As well as simply being used to synthesise oligonucleotide products (e.g. amplify a template strand), the methods of the present invention may also be used for diagnostic purposes—the presence of a specific nucleic acid sequence may be detected by the use of a template strand for which the desired nucleic acid sequence is a specific primer, a sample possibly containing the desired nucleic acid sequence undergoing a detection method according to the present invention, the presence of the desired nucleic acid sequence being determined by detecting the quantity of template sequence complementary strands and correlating the quantity of template sequence complementary strands with the presence of the desired nucleic acid sequence.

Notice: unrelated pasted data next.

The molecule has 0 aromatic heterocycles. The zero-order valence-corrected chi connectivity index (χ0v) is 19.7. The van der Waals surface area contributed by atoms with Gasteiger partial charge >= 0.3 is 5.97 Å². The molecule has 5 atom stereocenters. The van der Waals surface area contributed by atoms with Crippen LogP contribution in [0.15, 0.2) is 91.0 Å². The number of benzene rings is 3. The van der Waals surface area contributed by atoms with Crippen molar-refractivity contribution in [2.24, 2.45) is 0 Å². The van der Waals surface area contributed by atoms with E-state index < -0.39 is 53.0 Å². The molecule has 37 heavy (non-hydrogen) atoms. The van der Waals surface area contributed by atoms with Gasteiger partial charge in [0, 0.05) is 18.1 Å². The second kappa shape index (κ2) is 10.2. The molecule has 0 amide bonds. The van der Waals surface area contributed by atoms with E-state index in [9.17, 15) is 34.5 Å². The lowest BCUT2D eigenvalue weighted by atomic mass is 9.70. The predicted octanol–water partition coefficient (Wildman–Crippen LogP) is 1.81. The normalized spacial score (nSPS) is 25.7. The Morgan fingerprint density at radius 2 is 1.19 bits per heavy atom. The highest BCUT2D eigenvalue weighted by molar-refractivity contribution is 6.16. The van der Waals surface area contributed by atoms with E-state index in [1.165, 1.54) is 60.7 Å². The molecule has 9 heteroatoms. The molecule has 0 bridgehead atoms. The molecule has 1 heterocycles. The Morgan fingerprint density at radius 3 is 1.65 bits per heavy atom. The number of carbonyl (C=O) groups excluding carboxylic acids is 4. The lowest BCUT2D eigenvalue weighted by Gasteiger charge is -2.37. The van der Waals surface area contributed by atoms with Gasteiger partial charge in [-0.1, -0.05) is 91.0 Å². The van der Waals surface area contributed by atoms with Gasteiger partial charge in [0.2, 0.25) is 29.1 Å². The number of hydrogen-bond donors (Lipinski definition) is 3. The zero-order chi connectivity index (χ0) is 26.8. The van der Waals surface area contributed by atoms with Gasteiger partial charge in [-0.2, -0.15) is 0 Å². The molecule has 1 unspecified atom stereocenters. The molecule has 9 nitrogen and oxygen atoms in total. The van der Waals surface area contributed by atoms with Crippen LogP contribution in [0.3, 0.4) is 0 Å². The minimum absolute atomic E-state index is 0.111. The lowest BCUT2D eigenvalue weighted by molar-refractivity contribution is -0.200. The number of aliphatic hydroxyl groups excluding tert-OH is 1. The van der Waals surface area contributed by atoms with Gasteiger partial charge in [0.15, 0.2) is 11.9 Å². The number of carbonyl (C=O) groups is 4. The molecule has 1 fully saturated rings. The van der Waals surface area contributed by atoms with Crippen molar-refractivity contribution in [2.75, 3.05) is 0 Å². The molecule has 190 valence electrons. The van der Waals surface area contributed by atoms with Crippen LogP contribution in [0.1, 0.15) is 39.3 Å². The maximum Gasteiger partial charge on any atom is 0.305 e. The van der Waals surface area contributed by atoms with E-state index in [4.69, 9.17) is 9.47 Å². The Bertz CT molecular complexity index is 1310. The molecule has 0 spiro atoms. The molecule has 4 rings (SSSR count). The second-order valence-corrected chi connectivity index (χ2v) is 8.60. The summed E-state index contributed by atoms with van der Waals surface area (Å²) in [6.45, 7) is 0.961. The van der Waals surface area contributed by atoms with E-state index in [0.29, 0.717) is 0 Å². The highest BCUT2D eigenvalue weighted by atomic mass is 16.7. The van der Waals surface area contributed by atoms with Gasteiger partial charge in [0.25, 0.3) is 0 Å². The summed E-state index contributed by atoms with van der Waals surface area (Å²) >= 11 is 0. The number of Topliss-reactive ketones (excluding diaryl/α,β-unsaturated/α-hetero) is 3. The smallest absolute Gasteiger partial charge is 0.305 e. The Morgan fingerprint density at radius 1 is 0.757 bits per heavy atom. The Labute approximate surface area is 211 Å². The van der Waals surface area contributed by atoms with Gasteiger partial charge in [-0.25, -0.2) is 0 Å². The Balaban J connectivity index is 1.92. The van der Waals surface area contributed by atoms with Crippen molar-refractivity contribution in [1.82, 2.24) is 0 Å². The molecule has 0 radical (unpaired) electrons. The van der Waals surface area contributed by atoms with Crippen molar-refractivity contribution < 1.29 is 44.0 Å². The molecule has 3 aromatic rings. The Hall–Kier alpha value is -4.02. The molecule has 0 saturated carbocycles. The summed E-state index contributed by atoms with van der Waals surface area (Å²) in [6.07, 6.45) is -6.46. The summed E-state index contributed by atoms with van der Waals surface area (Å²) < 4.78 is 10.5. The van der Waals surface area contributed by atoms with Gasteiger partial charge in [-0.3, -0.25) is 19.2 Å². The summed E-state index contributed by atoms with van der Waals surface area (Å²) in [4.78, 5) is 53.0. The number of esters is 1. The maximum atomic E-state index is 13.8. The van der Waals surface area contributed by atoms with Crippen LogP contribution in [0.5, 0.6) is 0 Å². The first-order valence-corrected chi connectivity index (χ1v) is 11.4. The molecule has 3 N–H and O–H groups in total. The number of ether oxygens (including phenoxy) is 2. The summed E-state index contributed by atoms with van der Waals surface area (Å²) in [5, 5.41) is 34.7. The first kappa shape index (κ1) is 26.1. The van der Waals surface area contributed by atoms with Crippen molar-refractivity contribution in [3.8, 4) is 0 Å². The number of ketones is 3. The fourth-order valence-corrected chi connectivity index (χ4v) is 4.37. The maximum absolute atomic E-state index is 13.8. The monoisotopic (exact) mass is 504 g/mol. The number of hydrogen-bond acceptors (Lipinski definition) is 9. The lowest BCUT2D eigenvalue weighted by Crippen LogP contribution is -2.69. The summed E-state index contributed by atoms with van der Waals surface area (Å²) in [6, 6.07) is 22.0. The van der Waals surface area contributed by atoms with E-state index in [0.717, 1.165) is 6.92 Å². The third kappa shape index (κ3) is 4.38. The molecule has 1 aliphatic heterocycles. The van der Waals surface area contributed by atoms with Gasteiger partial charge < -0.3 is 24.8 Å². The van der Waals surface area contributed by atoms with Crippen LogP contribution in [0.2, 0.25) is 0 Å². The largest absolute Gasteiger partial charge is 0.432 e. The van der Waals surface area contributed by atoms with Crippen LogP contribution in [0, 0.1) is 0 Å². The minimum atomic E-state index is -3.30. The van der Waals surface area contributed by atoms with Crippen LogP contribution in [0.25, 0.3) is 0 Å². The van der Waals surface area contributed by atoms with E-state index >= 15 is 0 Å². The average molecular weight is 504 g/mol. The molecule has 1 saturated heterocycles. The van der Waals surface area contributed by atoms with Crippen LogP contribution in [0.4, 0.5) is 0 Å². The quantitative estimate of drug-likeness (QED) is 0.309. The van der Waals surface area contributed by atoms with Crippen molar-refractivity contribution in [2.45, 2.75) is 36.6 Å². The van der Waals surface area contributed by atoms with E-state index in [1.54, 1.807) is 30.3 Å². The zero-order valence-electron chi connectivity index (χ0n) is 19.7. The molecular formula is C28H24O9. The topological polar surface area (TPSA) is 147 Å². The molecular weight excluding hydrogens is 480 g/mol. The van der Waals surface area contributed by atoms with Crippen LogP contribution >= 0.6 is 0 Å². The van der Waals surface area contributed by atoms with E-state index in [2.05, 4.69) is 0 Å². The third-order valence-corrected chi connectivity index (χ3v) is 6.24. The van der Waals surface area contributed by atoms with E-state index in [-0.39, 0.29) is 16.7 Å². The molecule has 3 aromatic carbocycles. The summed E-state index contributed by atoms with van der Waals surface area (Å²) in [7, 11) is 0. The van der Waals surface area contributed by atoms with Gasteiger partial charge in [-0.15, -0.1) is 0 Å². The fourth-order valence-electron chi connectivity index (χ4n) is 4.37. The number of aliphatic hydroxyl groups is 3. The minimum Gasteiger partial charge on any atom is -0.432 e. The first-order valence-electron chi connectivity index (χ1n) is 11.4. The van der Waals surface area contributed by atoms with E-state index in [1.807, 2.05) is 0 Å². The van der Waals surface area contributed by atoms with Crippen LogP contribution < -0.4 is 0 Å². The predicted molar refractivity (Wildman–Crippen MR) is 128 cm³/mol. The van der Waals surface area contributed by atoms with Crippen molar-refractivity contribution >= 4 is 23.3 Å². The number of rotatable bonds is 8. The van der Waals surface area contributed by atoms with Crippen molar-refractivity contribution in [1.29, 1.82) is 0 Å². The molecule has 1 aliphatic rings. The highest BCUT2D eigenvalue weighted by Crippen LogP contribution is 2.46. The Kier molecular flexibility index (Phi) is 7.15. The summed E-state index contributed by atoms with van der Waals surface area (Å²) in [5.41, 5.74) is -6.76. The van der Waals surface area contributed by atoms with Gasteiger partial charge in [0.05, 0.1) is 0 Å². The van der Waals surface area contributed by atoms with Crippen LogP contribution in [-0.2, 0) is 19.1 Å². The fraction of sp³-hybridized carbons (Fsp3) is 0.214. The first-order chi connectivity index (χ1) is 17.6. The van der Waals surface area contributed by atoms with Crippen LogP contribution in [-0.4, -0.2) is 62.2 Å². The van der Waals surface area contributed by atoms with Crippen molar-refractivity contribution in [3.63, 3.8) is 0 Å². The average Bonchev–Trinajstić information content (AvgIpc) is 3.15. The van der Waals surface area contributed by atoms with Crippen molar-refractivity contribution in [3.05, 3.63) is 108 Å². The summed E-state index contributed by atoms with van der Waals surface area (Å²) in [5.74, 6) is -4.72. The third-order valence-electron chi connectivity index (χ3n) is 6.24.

Similarly, rather than providing just one template sequence, a range of template sequences may be provided, each being specific for a different primer. In this way, e.g. point mutations in a sequence may be readily detected. In such a case, the template strands could be of different lengths so that their complementary strands could be readily identified by e.g. gel electrophoresis. Alternatively, each template sequence could be provided with a unique marker sequence so that the production of complementary strands could later be determined using e.g. specific probes.